Fleishman critiques Marxist and Gramscian theories that condemn foundations (and philanthropists) for using their money to perpetuate their networks and companies and to benefit those in their own socioeconomic status. However, being a believer in some of these theories, I do think there are elements within philanthropy that perpetuates ones’ own situation and status. The question is whether this is really a problem if you are doing ‘good’. (C and his finance mind says, of course everyone works in their own interest. Why are you making a big deal about it?)
Fine. In some ways I can accept that – ok, we will all do things in within our own interest. Companies. Families. Neighborhood Organizations. A capitalist mentality – that might also have good social benefits. However, I do think that the Marxists and Gramscian make a good point if you consider the lack of accountability and transparency in a lot of these organizations. Who is the money affecting? Have they been asked? Have they consented? Are they engaged? Who is picking up the pieces on mis-steps? Who is monitoring? Who is sustaining? Who is following up to ensure that things are better than before?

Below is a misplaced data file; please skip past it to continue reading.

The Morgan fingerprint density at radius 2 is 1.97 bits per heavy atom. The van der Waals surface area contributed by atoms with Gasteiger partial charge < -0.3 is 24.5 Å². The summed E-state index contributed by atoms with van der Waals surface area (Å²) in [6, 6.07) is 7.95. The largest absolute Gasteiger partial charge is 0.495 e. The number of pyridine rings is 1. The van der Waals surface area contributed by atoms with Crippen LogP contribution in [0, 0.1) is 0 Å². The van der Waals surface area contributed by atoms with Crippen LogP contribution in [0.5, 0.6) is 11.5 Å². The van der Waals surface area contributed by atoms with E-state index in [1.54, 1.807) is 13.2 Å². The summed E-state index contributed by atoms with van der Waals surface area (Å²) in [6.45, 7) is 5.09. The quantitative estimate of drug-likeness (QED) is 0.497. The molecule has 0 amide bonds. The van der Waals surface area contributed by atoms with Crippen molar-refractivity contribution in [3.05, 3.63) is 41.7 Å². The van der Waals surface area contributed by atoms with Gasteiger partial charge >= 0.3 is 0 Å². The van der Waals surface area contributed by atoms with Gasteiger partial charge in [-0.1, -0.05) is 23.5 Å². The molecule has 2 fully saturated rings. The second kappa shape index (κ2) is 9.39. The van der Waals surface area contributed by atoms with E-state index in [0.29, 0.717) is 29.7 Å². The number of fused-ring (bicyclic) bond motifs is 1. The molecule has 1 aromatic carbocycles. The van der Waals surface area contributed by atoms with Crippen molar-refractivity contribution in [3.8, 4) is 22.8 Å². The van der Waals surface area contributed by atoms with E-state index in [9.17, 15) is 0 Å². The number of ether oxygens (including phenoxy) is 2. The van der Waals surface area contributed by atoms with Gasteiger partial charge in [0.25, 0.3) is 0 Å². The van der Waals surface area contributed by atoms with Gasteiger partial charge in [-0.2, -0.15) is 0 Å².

This history of philanthropy has shown the mis-steps occur. After all, grantmaking is done by humans. Theories of change and strategies are developed from the human mind, and are by default, imperfect. The question will be whether philanthropists can get better at figuring out the factors that go into answering the whole picture – the who, what, why, how, and when. If not, then I don’t think Marx and Gramsci are so far off – and the question returns to the role of civil society, hegemony, the bourgeoisie, and the proletariat…and why these rich folks are afforded this special tax priviledge if they are not asked to be more transparent and accountable for their actions.
I love theory – it makes perfect sense. But it doesn’t translate well in practice.